7. Nice rebuttal Mr. Kline.

    I would have been far less kind, as Paul F. Morgan has shown a consistent bias in his posts that defy such calm rational answers as you have provided.

    It streches credulity and semantics, though, to see such a statement by Paul F. Morgan to be seen to be such a shallow and thoughtless attack, to have such daring words be so effortlessly shorn of effect. Such words, clearly based purely on a philosophically induced (with the aid of my new Kool-Aid) intoxication have such ring and to see them suffer such an ignoble end makes me want to raise my glass in a farewell salute.

    Drink up Mr. Morgan, sales have been down of late.

  8. Mr. Dogma, I know Mr. Morgan and have a lot of respect for him. He is a straight shooter. Yes, as I recall he was and may still be an in-house counsel for a big corporation and that colors his point of view, but he is not a suitable target for vitriol.

    And notice: he uses his real name here, unlike you and me.

  9. And notice: he uses his real name here, unlike you and me.

    So what?

    Using a “real name” is meaningless. Pay attention to the “what is being said” rather than the “who is saying it.”

    If the vitriol fits, then it fits. Obviously, Mr. Morgan’s statements make it fit in this instance – unless of course you think Mr. Kline’s statements are either in error or outright false.

  10. In response to David Kline, I wonder if this is merely a case of the law of unintended consequences. I haven’t done the research but it seems to me that, contrary to Mr. Kline’s assertion, the 1988 amendment might not have constituted “a recognition [by Congress] that America had already begun to morph into more of a service and “ideas” IP-based economy” but was instead meant to placate universities. The CAFC’s State Street Bank decision – the harbinger of current NPE or “troll” business models – was still far off in the future, and Congress’ track record as soothsayers is spotty at best, so it seems just as likely if not more so that the amendment was aimed to university tech transfer offices. Does anyone know if the evidence doesn’t bears that out?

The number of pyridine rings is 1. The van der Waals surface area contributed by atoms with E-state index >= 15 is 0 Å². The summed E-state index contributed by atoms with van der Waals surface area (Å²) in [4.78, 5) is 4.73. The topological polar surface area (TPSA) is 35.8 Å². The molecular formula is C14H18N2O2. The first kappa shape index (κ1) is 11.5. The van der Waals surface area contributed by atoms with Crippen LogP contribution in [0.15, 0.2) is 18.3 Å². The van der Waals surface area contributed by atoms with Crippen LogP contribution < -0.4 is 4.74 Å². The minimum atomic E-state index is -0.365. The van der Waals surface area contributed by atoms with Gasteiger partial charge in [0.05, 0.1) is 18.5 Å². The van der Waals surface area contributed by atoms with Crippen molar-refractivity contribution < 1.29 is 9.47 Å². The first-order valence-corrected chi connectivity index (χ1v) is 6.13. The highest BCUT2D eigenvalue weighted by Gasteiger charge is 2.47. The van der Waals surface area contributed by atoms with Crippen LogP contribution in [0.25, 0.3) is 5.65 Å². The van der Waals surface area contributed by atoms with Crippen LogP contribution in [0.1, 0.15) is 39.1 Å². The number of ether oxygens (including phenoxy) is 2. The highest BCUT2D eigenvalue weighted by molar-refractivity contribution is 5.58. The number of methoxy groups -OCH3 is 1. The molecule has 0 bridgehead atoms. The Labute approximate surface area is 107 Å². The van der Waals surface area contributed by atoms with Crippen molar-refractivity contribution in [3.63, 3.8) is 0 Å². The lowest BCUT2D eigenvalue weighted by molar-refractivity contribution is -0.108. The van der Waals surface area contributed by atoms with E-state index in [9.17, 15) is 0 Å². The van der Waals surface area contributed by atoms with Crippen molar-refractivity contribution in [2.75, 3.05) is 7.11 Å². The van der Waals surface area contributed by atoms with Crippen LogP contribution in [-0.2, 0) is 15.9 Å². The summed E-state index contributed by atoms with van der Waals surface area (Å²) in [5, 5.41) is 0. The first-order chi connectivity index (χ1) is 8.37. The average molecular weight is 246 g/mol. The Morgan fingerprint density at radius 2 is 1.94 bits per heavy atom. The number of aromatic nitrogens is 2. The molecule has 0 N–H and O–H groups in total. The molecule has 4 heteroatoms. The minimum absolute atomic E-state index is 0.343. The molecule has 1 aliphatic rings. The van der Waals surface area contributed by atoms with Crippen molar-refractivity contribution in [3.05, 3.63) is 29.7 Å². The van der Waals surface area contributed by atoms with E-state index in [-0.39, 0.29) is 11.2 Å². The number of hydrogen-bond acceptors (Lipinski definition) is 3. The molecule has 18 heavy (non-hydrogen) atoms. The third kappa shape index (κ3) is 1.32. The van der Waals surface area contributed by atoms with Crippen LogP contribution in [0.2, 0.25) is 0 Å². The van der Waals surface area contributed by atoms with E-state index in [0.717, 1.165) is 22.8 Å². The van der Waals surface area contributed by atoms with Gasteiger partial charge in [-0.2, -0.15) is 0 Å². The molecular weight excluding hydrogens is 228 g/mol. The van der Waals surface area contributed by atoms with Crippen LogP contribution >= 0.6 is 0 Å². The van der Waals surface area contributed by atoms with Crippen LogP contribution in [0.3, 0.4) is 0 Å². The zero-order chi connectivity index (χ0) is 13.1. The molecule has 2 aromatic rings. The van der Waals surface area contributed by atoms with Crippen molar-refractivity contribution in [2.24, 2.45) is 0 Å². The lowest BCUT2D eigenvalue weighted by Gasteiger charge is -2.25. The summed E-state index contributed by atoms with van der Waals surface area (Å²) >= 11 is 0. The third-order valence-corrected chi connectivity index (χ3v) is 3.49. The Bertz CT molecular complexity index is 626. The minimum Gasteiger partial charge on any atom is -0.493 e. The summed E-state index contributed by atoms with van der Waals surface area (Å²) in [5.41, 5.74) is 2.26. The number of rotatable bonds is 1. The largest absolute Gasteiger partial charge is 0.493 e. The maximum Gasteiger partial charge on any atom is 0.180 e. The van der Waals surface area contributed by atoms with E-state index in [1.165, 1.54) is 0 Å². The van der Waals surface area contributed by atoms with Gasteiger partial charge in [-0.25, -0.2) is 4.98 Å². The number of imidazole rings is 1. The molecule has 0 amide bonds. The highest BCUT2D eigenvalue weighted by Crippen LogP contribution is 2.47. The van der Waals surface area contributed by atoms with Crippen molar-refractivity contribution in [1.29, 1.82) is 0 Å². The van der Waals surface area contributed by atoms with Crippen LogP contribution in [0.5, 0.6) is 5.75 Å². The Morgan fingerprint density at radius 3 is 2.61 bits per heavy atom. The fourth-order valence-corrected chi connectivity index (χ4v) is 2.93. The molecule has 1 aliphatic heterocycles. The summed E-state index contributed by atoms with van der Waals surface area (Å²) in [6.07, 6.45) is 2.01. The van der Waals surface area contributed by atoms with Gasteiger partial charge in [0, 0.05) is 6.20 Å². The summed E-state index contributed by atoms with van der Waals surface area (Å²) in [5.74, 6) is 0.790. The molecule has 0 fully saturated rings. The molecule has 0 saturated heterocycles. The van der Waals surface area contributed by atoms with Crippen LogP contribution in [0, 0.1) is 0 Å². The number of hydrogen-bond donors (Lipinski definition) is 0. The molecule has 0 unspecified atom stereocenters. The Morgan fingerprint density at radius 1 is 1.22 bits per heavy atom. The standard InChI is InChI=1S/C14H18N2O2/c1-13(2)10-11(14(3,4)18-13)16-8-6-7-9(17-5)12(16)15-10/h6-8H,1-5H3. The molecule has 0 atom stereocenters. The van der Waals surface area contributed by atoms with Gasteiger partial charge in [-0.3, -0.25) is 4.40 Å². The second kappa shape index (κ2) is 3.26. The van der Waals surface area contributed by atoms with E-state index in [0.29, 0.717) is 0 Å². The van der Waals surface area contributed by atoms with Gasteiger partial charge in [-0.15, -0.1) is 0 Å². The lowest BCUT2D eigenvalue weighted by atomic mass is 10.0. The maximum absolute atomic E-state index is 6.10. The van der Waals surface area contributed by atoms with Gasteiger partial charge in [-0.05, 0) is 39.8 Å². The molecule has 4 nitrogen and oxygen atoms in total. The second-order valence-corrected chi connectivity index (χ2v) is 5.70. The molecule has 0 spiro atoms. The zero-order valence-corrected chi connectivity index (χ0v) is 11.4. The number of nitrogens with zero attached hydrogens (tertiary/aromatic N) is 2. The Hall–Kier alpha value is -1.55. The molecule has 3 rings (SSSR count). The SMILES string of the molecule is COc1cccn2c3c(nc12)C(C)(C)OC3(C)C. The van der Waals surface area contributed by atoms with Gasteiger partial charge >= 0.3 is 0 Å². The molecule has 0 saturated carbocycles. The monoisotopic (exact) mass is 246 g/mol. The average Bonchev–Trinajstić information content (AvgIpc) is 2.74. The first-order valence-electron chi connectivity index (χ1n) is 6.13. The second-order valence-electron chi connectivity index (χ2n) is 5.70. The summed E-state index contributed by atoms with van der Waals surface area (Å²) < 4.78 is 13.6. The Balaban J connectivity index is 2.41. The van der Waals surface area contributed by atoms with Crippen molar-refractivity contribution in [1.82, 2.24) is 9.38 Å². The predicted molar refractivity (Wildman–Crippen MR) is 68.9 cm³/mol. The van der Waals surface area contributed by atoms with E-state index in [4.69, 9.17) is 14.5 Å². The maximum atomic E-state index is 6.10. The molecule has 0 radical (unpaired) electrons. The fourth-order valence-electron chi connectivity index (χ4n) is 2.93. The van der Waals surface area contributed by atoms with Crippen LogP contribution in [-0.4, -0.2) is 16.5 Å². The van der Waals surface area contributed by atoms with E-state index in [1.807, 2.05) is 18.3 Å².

11. merely a case of the law of unintended consequences

    Yes, I can see that – or a case of selective bias post facto. Patents, being property, should be allowed to be treated as property, right? Unless a selective group of people don’t like a particular aspect of that treatemnt of property and then, post facto, want to change the rules.

    Same as it ever was.

  12. Dan,

    You raise a good point that Congress may have also recognized the growing role of universities in that decision. The Bayh-Dole Act allowing universities to patent and commercialize research had been passed in 1980, and as we all know today, thaty act proved to be a huge boon in stimulating new inventions and the formation of many new startup companies.

    But the offshoring of manufacturing and the growing separation of R&D from production was also a major stimulus to Congress’ action in this regard. Remember, it was widely believed by economists and policy makers until recently that the theory of comparative advantage meant that the U.S. could maintain a strong economy merely by doing the world’s R&D and inventing while leaving the “grunt work” of manufacturing to countries like China.